What's new in the Sony NEX-F3...

- A new external design that now seems to have more in common with the NEX-6 then the 5N.

- It has a different and newer sensor from the C3 and 5N despite still rated as 16 megapixels, its also dropped from 16.2 to 16.1 in count despite still being capable of 16.2.

- It now has a built in pop up flash like the NEX-6.

- It has a newer processor than the C3 and 5N under the hood from what I hear but I've yet to confirm that.

Other more notable differences include:

* Despite having the same effective resolution, the two cameras use different CMOS sensors

Independent firmware hacking project status of the C3 and F3… (…still not much progress at current)

There's no doubt that some of the limitations of the NEX-C3 and NEX-F3 have been artificially imposed by firmware. As far as firmware hacking status goes there hasn't actually been much progress on the C3 front the whole time its been available other than language option tweaks for the menu system, which could be a big deal to some but I'm guessing for many others not so much. However juicy stuff like shooting mode burst rates, buffer control and ISO threshold still remains uncracked for the C3 via some kind of unofficial firmware mod. This is also pretty much the case for the F3 too, which is understandable I guess with it still being relatively new. But from what I hear there are some out there still working on discarded out of warranty NEX-C3's as their test subjects in an attempt to try and deliver you some kind of juicy hacks at the potential risk of bricking them. 

Despite the NEX-F3 getting closer to NEX-5N specs they've stopped short of giving the F3 a touch screen as well as still limiting the burst rate to a 5 per second peak (JPEG@16.1MP) before the buffer is said to get full rather then going the whole 10 per second of the NEX-5N, this is also despite the F3 having newer hardware then the 5N under its shell. Each shot taken is also displayed in a relatively rapid and synced timed manner on the LCD screen without blanking out. The ISO threshold has also been uprated from a maximum of 12800 (of the C3) to 16000 on the F3, so its not quite the 25600 of the 5N but still quite a large increase in maximum assigned potential threshold all the same. Again I can't help but think that this might actually be an artificial ceiling imposed by the implemented firmware, especially because of the newer sensor and hardware being used in the F3.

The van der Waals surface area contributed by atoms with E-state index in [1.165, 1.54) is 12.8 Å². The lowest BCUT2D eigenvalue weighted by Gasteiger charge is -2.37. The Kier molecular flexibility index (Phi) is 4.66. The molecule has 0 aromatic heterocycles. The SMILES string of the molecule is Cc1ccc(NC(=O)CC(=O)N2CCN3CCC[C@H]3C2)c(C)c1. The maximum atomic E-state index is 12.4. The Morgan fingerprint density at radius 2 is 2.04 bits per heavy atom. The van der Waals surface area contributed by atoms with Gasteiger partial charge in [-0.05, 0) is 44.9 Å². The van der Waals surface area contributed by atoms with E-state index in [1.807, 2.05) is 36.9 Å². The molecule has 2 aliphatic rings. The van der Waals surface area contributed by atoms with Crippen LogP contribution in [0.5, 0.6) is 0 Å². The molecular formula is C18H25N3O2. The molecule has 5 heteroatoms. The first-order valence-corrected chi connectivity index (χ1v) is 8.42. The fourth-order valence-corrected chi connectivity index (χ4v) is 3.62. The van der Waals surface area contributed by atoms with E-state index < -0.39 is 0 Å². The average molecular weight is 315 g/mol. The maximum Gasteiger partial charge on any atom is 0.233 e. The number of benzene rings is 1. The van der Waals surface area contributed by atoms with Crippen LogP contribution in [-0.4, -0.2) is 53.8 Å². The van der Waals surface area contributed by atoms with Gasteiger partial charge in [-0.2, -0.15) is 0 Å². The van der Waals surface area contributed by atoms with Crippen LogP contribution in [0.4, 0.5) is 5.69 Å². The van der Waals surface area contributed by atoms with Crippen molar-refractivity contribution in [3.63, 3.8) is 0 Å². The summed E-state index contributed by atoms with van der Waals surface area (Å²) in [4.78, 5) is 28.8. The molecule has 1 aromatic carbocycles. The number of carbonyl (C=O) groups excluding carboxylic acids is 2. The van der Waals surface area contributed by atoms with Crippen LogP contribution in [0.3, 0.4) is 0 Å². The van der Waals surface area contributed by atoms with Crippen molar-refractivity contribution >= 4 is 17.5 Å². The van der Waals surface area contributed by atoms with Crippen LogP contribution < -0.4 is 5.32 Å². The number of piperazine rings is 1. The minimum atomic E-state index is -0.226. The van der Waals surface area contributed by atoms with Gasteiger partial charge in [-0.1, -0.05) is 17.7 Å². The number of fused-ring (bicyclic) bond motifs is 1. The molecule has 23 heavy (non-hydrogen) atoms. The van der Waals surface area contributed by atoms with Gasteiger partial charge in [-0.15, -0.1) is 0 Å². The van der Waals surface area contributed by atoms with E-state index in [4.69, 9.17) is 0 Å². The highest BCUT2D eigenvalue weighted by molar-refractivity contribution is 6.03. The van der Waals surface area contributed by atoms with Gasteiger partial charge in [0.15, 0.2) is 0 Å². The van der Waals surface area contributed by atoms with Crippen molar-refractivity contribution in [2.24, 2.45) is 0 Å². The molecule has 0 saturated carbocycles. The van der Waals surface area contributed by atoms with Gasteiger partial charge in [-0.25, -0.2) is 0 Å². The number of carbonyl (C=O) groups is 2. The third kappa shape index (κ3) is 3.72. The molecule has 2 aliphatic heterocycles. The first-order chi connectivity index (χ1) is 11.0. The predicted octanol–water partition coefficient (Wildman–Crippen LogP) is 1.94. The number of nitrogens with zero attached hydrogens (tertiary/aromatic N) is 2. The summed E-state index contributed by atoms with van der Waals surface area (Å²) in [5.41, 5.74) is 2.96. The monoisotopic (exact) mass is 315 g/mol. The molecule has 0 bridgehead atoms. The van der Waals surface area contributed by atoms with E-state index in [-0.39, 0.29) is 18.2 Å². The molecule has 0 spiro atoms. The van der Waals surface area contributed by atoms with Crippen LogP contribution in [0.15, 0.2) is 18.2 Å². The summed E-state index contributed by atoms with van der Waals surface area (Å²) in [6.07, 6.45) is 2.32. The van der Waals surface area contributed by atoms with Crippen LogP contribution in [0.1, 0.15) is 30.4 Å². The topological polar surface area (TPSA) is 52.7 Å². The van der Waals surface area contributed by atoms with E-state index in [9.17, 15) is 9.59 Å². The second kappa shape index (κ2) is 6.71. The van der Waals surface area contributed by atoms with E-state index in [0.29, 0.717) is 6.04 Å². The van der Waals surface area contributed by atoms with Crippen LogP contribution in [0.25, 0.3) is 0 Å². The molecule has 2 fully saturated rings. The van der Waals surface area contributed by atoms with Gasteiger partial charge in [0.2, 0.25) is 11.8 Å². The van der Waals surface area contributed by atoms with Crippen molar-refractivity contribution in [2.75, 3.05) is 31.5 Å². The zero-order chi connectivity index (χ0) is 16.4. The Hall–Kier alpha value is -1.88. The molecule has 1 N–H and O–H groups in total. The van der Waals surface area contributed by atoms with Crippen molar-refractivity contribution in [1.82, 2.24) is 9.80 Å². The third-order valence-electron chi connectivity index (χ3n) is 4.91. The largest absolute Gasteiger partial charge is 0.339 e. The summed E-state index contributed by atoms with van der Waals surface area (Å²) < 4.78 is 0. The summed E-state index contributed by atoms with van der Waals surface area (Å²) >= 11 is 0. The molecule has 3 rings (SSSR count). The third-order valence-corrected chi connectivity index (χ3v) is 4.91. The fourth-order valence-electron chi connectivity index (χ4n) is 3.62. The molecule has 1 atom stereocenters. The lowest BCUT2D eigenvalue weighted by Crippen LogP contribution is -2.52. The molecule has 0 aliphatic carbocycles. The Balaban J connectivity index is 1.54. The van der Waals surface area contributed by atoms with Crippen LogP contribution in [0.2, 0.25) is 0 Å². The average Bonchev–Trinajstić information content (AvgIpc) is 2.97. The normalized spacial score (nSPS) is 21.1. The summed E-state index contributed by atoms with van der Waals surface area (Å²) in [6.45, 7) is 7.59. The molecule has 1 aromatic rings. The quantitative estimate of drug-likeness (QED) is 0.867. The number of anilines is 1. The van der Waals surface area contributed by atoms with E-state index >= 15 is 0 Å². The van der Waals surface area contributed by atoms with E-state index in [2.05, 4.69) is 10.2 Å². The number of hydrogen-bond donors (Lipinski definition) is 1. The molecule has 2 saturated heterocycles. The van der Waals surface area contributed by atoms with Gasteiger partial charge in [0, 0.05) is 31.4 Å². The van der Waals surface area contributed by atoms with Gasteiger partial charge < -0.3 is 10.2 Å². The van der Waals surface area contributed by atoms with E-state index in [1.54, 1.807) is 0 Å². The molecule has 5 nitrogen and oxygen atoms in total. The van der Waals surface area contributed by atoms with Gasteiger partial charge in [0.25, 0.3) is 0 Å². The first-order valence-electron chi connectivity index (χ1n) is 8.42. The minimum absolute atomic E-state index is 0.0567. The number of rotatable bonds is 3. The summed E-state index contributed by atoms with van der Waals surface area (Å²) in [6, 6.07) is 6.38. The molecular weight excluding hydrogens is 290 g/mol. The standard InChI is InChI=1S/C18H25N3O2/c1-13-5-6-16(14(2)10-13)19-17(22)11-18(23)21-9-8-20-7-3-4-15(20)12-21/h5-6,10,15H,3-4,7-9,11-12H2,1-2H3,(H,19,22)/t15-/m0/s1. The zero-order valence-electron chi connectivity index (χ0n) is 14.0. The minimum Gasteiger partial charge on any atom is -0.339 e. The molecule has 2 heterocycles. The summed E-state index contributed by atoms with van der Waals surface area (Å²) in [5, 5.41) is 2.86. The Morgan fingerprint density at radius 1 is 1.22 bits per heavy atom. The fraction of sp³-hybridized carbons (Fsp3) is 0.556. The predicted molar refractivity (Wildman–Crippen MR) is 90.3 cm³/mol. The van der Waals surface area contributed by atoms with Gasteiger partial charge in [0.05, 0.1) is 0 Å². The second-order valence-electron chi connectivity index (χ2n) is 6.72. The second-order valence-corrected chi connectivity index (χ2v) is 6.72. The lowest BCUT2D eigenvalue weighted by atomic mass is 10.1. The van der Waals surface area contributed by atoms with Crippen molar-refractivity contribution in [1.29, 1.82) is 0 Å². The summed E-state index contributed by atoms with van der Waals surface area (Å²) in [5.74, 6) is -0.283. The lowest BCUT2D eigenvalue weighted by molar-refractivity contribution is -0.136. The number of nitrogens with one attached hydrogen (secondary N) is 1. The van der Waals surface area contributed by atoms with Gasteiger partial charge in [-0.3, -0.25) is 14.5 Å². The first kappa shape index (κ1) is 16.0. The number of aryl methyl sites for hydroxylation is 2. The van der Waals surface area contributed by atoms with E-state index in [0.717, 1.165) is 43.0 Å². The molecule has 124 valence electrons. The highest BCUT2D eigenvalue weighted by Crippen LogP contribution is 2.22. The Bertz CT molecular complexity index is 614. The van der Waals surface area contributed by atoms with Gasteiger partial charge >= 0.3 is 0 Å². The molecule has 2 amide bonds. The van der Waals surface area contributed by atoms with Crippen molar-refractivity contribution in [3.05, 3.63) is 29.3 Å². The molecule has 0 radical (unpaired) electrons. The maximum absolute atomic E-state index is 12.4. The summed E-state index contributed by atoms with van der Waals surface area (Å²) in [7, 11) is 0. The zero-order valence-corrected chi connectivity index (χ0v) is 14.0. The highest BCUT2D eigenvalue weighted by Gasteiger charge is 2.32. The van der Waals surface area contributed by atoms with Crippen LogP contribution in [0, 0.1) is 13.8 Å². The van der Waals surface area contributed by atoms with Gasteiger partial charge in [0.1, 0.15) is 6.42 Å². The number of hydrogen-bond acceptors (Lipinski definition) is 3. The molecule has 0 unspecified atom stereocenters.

Most notable uprate is the move from 720p to full 1920x1080 60(i)fps movie shooting capability (which is a vastly higher frame rate than DVD) as being to film in full 1080 24p too. Nice. 

The NEX-F3 still lacks a built in view finder, however it is now possible to use the view finder attachment which costs two thirds, half, to a third of the actual camera itself depending on how much you paid for your camera in the first place and where you buy the viewfinder attachment from. Oh, and I personally reckon it looks ridiculous as well as  ruining the external aesthetic appearance of the camera when its attached. It’s a shame they couldn't have included a built in viewfinder in the way they had done for the NEX-6 and NEX-7.  

But does it take good pictures?

Well yeah, probably, since at the end of the day all the above gubbins and money spent will mean squat if it takes pictures like a my first Fischer price toy, and technically I still won't be able to tell you as of yet due to the fact that I'll be using an old canon lens from an old film roll SLR in conjunction with a Sony F3 body due to budget limitations. 

For the moment I'll be trying to shoot in total manual mode with the F3 with no auto focus, no assisted image stabilization (and without all the other assisted digital image controls) using some vintage Canon EOS EF 35 - 135mm SLR glass. Notice "trying to" and not necessarily succeeding. At least after I manage to get hold of a manual EOS EF to E-mount lens adapter, but hopefully I'll be able to pull out some interesting results all the same.